Welcome to my office - meet the man who has been warden of Cley Marshes for 40 years
- Credit: Archant
For four decades he has tended to one of Britain's most beautiful landscapes - but now Bernard Bishop is taking a step back from his role of warden of Cley Marshes.
And the connection the 70-year-old has for the Norfolk Wildlife Trust site stretches back much further - he was born in the same house he lives in today on the edge of the marsh and his dad was warden before him for 42 years.
Mr Bishop marked his retirement with a party at the reserve's visitors' centre on Friday. He said: 'It was a brilliant time and there was a lovely cross-section of people.
'I've put my life into the reserve since I was a kid. It's a very special place to us and it means a great deal.'
Robert Bishop, Bernard's great-grandfather, was the reserves's first watcher after Cley Marshes was bought by doctor and naturalist Sydney Long in 1926.
His grandson, Billy, become warden in 1937.
Mr Bishop said access to the site was far less developed when he began work there alongside his dad.
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He said: 'I started as my father's assistant.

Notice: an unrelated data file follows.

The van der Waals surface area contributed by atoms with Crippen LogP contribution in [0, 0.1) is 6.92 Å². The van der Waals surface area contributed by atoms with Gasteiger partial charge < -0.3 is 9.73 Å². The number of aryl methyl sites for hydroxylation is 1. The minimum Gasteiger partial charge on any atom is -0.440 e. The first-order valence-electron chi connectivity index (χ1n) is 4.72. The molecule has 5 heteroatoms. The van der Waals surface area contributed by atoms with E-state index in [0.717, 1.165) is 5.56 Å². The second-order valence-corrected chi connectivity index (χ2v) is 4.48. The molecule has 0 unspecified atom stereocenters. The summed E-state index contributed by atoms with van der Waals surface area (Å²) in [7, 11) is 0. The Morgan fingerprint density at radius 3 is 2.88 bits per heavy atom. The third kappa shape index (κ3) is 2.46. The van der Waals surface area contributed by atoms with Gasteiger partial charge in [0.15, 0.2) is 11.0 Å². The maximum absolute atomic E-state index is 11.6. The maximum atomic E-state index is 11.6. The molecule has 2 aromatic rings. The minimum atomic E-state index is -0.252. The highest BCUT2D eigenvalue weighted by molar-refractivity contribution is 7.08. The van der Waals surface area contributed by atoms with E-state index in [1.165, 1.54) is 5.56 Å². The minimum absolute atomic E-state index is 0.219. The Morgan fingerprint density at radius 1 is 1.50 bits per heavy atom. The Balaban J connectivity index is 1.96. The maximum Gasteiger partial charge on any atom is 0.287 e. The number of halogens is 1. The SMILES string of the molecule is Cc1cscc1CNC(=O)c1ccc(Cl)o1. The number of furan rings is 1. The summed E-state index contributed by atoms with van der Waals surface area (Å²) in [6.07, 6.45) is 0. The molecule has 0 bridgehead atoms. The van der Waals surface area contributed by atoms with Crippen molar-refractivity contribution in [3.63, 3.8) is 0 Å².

'In the early days there weren't any hides or water scrapes (shallow depressions for wading birds) and there were just pools in the reeds where they used to feed the ducks.
'In the nineties we launched an appeal in memory of Dr Long to build five new hides and 800m of boardwalks so the less-abled people could actually go out on the reserve.
'Then we had a flood and the boardwalk was washed out, but afterwards we cracked on and got it ready for Prince Charles to open in March 1996.'
The reserve is the oldest belonging to the trust and is a haven for birds such as the marsh harrier, Eurasian bittern and avocet.
The site is also home to a number of threatened species including water voles, as well as some rare species of beetles and shrimp.
Mr Bishop said he would not become a stranger to the place he has loved his entire life.
He said: 'We've got a new warden and I'm here to help him. I shall stay on working two days a week, and probably a bit more than unofficially.'
He said the family affair with the reserve would continue, as his son, Kelvin, helps with cutting the reeds, and his 14-year-old grandson also lent a hand.